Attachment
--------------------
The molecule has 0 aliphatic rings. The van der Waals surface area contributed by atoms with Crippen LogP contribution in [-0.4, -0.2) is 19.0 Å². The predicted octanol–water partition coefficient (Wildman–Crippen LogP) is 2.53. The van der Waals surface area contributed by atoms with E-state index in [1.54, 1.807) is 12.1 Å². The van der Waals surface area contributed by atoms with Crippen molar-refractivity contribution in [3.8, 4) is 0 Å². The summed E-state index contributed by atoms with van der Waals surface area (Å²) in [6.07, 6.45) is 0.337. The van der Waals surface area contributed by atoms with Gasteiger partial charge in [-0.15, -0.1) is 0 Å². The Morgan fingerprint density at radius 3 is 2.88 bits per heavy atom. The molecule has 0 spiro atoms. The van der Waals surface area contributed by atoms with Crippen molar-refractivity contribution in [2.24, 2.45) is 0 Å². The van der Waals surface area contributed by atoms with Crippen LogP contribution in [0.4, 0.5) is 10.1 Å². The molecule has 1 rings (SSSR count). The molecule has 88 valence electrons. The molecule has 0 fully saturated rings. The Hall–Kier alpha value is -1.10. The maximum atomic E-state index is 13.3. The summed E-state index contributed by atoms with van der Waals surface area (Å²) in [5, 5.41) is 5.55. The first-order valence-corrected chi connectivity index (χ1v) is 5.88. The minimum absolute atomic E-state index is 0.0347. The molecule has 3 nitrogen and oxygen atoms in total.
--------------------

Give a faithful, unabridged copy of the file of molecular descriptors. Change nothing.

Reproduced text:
The molecule has 0 aliphatic rings. The van der Waals surface area contributed by atoms with Crippen LogP contribution in [-0.4, -0.2) is 19.0 Å². The predicted octanol–water partition coefficient (Wildman–Crippen LogP) is 2.53. The van der Waals surface area contributed by atoms with E-state index in [1.54, 1.807) is 12.1 Å². The van der Waals surface area contributed by atoms with Crippen molar-refractivity contribution in [3.8, 4) is 0 Å². The summed E-state index contributed by atoms with van der Waals surface area (Å²) in [6.07, 6.45) is 0.337. The van der Waals surface area contributed by atoms with Gasteiger partial charge in [-0.15, -0.1) is 0 Å². The Morgan fingerprint density at radius 3 is 2.88 bits per heavy atom. The molecule has 0 spiro atoms. The van der Waals surface area contributed by atoms with Crippen molar-refractivity contribution in [2.24, 2.45) is 0 Å². The van der Waals surface area contributed by atoms with Crippen LogP contribution in [0.4, 0.5) is 10.1 Å². The molecule has 1 rings (SSSR count). The molecule has 88 valence electrons. The molecule has 0 fully saturated rings. The Hall–Kier alpha value is -1.10. The maximum atomic E-state index is 13.3. The summed E-state index contributed by atoms with van der Waals surface area (Å²) in [5, 5.41) is 5.55. The first-order valence-corrected chi connectivity index (χ1v) is 5.88. The minimum absolute atomic E-state index is 0.0347. The molecule has 3 nitrogen and oxygen atoms in total.